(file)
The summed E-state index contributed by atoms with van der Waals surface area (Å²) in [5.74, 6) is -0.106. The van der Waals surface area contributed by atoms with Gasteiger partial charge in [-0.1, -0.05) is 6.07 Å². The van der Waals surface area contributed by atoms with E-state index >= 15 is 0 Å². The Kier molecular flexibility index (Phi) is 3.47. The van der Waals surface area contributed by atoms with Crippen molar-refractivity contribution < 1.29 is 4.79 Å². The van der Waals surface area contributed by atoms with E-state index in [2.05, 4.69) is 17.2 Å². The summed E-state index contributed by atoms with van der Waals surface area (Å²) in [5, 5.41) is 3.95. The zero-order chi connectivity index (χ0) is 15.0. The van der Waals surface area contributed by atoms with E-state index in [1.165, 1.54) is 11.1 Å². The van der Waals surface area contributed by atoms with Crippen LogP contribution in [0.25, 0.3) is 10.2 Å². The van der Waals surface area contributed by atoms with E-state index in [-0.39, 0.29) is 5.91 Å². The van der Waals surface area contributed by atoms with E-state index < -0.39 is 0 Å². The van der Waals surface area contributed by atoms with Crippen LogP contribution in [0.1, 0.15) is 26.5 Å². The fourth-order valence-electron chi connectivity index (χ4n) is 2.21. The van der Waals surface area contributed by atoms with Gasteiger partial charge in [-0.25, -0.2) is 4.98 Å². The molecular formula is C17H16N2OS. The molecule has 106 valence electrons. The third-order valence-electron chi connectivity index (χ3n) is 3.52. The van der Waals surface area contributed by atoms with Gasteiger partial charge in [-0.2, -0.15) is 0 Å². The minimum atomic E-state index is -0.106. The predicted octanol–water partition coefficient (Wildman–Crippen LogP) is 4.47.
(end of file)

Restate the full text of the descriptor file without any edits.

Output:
The summed E-state index contributed by atoms with van der Waals surface area (Å²) in [5.74, 6) is -0.106. The van der Waals surface area contributed by atoms with Gasteiger partial charge in [-0.1, -0.05) is 6.07 Å². The van der Waals surface area contributed by atoms with E-state index >= 15 is 0 Å². The Kier molecular flexibility index (Phi) is 3.47. The van der Waals surface area contributed by atoms with Crippen molar-refractivity contribution < 1.29 is 4.79 Å². The van der Waals surface area contributed by atoms with E-state index in [2.05, 4.69) is 17.2 Å². The summed E-state index contributed by atoms with van der Waals surface area (Å²) in [5, 5.41) is 3.95. The zero-order chi connectivity index (χ0) is 15.0. The van der Waals surface area contributed by atoms with E-state index in [1.165, 1.54) is 11.1 Å². The van der Waals surface area contributed by atoms with Crippen LogP contribution in [0.25, 0.3) is 10.2 Å². The van der Waals surface area contributed by atoms with E-state index in [-0.39, 0.29) is 5.91 Å². The van der Waals surface area contributed by atoms with E-state index < -0.39 is 0 Å². The van der Waals surface area contributed by atoms with Crippen LogP contribution in [0.1, 0.15) is 26.5 Å². The fourth-order valence-electron chi connectivity index (χ4n) is 2.21. The van der Waals surface area contributed by atoms with Gasteiger partial charge in [-0.25, -0.2) is 4.98 Å². The molecular formula is C17H16N2OS. The molecule has 106 valence electrons. The third-order valence-electron chi connectivity index (χ3n) is 3.52. The van der Waals surface area contributed by atoms with Gasteiger partial charge in [-0.2, -0.15) is 0 Å². The minimum atomic E-state index is -0.106. The predicted octanol–water partition coefficient (Wildman–Crippen LogP) is 4.47.